risks of potential impairment charges and reductions in our reserves; and
risks and uncertainties associated with litigation matters.
The forward-looking statements in this report speak as of the date hereof. Although we may from time to time voluntarily update our prior forward-looking statements, we disclaim any commitment to do so except as required by securities laws.



DEFINITIONS
All defined terms under Rule 4-10(a) of Regulation S-X shall have their statutorily prescribed meanings when used in this report. As used in this document, the terms listed below have the following meanings:
ASCAccounting Standards Codification
BcfBillion cubic feet of natural gas
BcfeBillion cubic feet of natural gas equivalent volumes using a ratio of 6 Mcf to 1 barrel of liquid
CondensateHydrocarbons that exist in a gaseous phase at original reservoir temperature and pressure, but when produced, are in the liquid phase at surface pressure and temperature
DD&ADepreciation, depletion, and amortization
DFCDeferred financing costs
DOE/FECMU.S. Department of Energy, Office of Fossil Energy and Carbon Management
EPCEngineering, procurement, and construction
FASBFinancial Accounting Standards Board
FEEDFront-End Engineering and Design
FERCU.S. Federal Energy Regulatory Commission
FIDFinal investment decision as it pertains to the Driftwood Project
FTA countriesCountries with which the U.S. has a free trade agreement providing for national treatment for trade in natural gas
GAAPGenerally accepted accounting principles in the U.S.
Henry HubA common market pricing point for natural gas in the United States, located in Louisiana.
LNGLiquefied natural gas
LSTKLump Sum Turnkey
McfThousand cubic feet of natural gas
MMBtuMillion British thermal unit
MMcfMillion cubic feet of natural gas
MMcf/dMMcf per day
MMcfeMillion cubic feet of natural gas equivalent volumes using a ratio of 6 Mcf to 1 barrel of liquid
MtpaMillion tonnes per annum
NGANatural Gas Act of 1938, as amended
Non-FTA countriesCountries with which the U.S. does not have a free trade agreement providing for national treatment for trade in natural gas and with which trade is permitted
NYMEXNew York Mercantile Exchange
NYSE AmericanNYSE American LLC
OilCrude oil and condensate
Phase 1Plants one and two of the Driftwood terminal
PUDProved undeveloped reserves
SECU.S. Securities and Exchange Commission
SPASale and purchase agreement
TrainAn industrial facility comprised of a series of refrigerant compressor loops used to cool natural gas into LNG
U.K.United Kingdom
U.S.United States
USACEU.S. Army Corps of Engineers
With respect to the information relating to our ownership in wells or acreage, “net” oil and gas wells or acreage is determined by multiplying gross wells or acreage by our working interest therein. Unless otherwise specified, all references to wells and acres are gross.



PART I
ITEM 1 AND 2. OUR BUSINESS AND PROPERTIES
Overview
Tellurian Inc. (“Tellurian,” “we,” “us,” “our,” or the “Company”), a Delaware corporation, is a Houston-based company that is developing and plans to own and operate a portfolio of LNG marketing and infrastructure assets that includes an LNG terminal facility (the “Driftwood terminal”) and related pipelines. The Driftwood terminal and related pipelines are collectively referred to as the “Driftwood Project.” We also own upstream natural gas assets; on February 6, 2024, we announced that we are exploring a sale of those assets. We refer to the Driftwood Project and our upstream assets as the “Business.” As of December 31, 2023, our upstream natural gas assets consist of 30,034 net acres and interests in 161 producing wells located in the Haynesville Shale trend of northern Louisiana. Our Business may be developed in phases.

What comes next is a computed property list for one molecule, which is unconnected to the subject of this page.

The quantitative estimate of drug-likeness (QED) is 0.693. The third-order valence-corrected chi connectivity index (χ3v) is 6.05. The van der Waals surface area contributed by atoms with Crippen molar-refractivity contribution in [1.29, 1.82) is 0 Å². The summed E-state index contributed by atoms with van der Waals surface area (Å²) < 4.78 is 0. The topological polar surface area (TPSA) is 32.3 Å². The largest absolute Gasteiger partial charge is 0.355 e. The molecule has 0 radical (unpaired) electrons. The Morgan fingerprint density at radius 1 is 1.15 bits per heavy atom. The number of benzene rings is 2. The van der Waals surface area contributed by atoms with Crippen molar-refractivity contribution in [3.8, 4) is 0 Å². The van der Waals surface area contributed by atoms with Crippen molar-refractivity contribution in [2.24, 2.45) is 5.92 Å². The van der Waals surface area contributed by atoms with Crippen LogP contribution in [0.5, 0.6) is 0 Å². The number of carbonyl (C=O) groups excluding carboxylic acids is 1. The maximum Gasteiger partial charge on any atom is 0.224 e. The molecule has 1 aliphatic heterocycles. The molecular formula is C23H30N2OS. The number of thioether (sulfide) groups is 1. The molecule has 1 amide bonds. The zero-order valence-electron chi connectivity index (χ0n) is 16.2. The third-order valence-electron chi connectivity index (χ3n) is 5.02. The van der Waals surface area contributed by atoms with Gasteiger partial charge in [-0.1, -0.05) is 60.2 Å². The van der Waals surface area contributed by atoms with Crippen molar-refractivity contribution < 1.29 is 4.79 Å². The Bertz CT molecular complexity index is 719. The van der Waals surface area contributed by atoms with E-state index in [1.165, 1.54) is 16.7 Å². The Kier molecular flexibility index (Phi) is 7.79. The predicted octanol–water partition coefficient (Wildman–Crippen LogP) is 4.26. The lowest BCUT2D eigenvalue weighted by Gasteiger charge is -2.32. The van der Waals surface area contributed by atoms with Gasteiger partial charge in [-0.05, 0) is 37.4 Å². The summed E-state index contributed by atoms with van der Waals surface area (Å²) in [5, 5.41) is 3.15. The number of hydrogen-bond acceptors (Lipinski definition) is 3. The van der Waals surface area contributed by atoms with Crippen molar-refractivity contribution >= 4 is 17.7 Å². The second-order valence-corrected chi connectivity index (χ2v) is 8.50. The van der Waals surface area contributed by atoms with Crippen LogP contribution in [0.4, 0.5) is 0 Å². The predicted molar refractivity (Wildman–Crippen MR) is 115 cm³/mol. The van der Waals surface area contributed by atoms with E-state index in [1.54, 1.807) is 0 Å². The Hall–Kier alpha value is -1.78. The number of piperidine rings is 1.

As part of our execution strategy, which includes increasing our asset base, we will consider various commercial arrangements with third parties across the natural gas value chain. We are also pursuing activities such as direct sales of LNG to global counterparties. We remain focused on the financing and construction of the Driftwood Project.
We manage and report our operations in three reportable segments. The Upstream segment is organized and operates to produce, gather, and deliver natural gas and to acquire and develop natural gas assets. The Midstream segment is organized to develop, construct and operate LNG terminals and pipelines. The Marketing & Trading segment is organized and operates to purchase and sell natural gas produced primarily by the Upstream segment, market the Driftwood terminal’s LNG production capacity and trade LNG.
We continue to evaluate the scope and other aspects of our Business in light of the evolving economic environment, dynamics of the global political landscape, needs of potential counterparties and other factors. How we execute our Business will be based on a variety of factors, including the results of our continuing analysis, changing business conditions and market feedback.
Overview of Significant Events
Driftwood Project Activities